vmxmr
Expert
Expert

Tricks to Install a New Ubuntu Linux (or other Linux) in VMware Fusion

Ubuntu 16.04 LTS was recently released, and I ran into the same installation problems that I have seen in earlier versions of various Linux distros (including Ubuntu). I don't remember when the problem first appeared. Who knows? (Who cares?) See below for a description of the installation problem I encountered, and the simple fix. I have tried it with Ubuntu 64-bit and Ubuntu-MATE 64-bit 16.04 LTS versions.

Please note: The problems, fixes, and tricks discussed here will not apply to all Linux distros, but I suspect it applies to many distros that are derived from Ubuntu or Debian.

Problem Description:

When you install Ubuntu Linux (and probably other versions of Linux that use a similar GUI installer) from the downloaded .iso file, part of the installer window is hidden beyond the edge of the virtual machine display. You cannot see some of the installer interface, including critical "OK" or "Continue" buttons. Enlarging the virtual machine display window doesn't help, because everything gets larger, but the hidden part of the installer remains hidden.

In the past, I would get around this problem by guessing the hidden OK button and using tab to "highlight" it unseen, then press the return key to take action. This did not work very well for me with Ubuntu 16.04. Perhaps I was impatient. Instead, I found a better way.

Solution:

When you create a new Linux virtual machine, the next step is to boot from the downloaded .iso file, which includes the installer.

  • DO NOT click the "Install Ubuntu" (or "Install xyz") button. This leads to the installer interface with buttons that hide beyond the edge of the virtual machine's display.
  • Instead, click the "Try Ubuntu" button. A trial version of Linux appears in the virtual machine window. You will also see an installer application on the Desktop, ready for you to use.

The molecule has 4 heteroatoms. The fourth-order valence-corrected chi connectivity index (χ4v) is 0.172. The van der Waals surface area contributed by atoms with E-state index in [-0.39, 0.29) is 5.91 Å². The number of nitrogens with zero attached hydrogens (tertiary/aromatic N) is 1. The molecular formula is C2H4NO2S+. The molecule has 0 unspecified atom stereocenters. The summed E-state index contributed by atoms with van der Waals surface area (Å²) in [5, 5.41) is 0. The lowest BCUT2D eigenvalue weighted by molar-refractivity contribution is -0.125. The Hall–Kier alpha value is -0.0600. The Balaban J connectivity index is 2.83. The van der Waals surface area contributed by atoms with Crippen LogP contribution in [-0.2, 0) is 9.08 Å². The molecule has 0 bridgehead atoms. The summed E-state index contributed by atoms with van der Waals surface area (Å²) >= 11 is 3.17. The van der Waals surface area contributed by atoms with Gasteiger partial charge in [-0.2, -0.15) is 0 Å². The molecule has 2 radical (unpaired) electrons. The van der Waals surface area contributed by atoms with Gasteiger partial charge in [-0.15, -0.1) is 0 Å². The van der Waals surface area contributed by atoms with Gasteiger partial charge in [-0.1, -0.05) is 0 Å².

• Double-click the installer application on the Desktop. For my copy of Ubuntu Linux, it is called, "Install Ubuntu 16.04 LTS".
  • The installer will open in a separate window in the desktop.
  • Follow the prompts.
  • When you encounter an installer window with user interface elements that are hidden (e.g, a missing OK or Continue button), click and drag the window to the left using the top bar of the window. Be sure you click high enough in the window. If you click and you do not see a "hand", then you are not clicking high enough in the installer window to move it. (For my Ubuntu installer, the upper content "frame" of the installer matches the top bar of its window. It is hard to know where the installer frame ends and the top bar begins.)


VMware Tools and Open VM Tools:
Some versions of Linux (including recent releases of Ubuntu) prefer you to use "open-vm-tools" instead of the VMware Tools that is included with VMware Fusion. If your Linux distro uses Open VM Tools instead of VMware Tools (e.g., Ubuntu Linux), here is what you should do:

  • If you have not done so already, reboot into your newly installed Linux.
    • You may be required to disconnect the virtual CD ROM drive. Do it from the CD icon in the "expanded" toolbar in VMware Fusion, or go to your virtual machine's Settings -> CD/DVD (SATA).
  • Login using an administrator account (the first account you created).
  • Open a Terminal window.